Grassland restoration work will be primarily through seeding either bare ground (e.g. newly acquired agricultural fields) or old-field habitat (e.g. smooth brome).? Techniques for thsi work incldue site preparation such as mowing, spraying, or burning when necessary; direct seeding and aerial seeding (along some roadsides).? Seed will be obtained from vendors of local seed and harvested from native or restored prairie to supplement when needed.? Projects will be designed and managed by DNR personnel (except ROW project which will be managed by DOT).? Contract vendors will be used to the greatest extent possible although DNR staff may perform some work when suitable contractors are not available.?
Grassland management and enhancement work uses a number of techniques to reinvigorate or increase diversity of existing prairie type grasslands.? Without periodic disturbance such as burning, mowing, or grazing, grasslands decline in vigor and species diversity over time.? This portion of the project is designe to mimic natural disturbances, supplement species diversity when necessary and increase statnd vigor.? Techniques that will e employed include brush removal, chemical treatment, mowing, inter-seeding and burning.? Again contractors will beused to the greatest extent possible except in the case of burning.?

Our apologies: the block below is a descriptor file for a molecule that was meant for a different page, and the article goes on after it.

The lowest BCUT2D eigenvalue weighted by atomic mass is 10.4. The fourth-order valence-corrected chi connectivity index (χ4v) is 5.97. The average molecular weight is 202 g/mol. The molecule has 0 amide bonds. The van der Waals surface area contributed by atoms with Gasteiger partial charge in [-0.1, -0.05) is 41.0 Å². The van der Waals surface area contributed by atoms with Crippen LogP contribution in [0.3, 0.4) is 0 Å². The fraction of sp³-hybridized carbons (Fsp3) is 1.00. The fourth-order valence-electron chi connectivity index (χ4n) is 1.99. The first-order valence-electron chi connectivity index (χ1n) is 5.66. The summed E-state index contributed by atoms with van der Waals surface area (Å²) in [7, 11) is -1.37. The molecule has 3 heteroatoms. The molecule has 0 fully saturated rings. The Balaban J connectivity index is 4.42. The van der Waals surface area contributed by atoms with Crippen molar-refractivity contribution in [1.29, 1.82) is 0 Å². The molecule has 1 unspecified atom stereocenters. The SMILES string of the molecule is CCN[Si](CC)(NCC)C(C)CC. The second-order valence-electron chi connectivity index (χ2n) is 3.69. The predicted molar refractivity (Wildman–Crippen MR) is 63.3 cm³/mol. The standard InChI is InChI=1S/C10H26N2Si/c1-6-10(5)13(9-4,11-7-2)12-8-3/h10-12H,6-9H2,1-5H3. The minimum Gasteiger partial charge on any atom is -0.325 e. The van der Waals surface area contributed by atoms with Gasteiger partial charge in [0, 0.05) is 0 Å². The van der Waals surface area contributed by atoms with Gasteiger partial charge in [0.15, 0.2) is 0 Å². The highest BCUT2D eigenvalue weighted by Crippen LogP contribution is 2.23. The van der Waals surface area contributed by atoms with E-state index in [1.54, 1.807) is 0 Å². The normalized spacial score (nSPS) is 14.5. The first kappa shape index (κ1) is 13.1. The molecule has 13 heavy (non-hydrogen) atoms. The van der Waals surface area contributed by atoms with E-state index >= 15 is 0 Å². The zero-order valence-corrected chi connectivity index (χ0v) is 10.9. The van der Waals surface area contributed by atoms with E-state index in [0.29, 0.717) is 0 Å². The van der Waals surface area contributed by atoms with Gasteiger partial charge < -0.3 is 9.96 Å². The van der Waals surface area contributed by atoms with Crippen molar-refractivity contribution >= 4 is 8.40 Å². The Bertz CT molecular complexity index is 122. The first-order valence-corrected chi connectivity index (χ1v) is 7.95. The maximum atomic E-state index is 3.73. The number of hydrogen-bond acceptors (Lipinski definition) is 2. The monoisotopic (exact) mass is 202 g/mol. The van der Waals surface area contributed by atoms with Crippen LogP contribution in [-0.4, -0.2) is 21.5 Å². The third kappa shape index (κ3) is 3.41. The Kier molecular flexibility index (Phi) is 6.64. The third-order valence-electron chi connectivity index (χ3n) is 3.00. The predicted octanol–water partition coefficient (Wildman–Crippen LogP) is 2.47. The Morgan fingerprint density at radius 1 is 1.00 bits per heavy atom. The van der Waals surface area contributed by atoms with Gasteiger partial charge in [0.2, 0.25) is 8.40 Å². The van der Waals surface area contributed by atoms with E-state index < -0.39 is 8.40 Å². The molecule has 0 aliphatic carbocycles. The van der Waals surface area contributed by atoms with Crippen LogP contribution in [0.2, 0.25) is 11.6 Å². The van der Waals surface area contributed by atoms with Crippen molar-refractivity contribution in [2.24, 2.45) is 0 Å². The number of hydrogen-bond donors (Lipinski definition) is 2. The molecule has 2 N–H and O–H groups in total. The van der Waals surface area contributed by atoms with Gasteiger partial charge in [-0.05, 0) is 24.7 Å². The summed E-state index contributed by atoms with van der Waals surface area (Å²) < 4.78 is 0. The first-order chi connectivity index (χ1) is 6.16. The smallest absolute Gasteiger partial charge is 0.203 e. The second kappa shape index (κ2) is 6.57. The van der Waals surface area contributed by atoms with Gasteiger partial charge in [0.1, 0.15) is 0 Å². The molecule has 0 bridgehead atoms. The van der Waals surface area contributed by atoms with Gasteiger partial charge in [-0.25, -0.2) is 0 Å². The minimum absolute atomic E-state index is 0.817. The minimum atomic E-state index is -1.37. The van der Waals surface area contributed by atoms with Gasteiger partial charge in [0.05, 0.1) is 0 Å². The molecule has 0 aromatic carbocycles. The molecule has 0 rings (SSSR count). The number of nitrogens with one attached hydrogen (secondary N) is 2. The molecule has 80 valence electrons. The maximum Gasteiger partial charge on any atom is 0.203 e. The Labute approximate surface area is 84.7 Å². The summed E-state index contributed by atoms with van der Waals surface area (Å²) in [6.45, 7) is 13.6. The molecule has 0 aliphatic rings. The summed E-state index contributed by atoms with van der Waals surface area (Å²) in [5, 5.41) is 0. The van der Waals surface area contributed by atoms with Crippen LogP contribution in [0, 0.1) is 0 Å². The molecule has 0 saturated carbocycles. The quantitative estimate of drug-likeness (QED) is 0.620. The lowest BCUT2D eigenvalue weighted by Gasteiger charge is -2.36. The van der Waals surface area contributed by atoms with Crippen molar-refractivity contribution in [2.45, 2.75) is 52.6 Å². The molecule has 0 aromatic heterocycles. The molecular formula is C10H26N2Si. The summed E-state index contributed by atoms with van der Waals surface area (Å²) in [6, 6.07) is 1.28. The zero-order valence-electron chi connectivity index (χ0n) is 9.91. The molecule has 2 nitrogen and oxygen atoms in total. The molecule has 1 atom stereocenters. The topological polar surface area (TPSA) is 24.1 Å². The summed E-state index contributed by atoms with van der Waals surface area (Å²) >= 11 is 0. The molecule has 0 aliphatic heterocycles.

$1,700,000 in fiscal year 2010 is to the commissioner of natural resources to accelerate the restoration and enhancement of native prairie vegetation on public lands, including roadsides. A list of proposed projects, describing the types and locations of restorations and enhancements, must be provided as part of the required accomplishment plan. To the extent possible, prairie restorations conducted with money appropriated in this section must plant vegetation or sow seed only of ecotypes native to Minnesota, and preferably of the local ecotype, using a high diversity of species originating from as close to the restoration site as possible, and protect existing native prairies from genetic contamination.
Enhanced 5785 acres of Prairies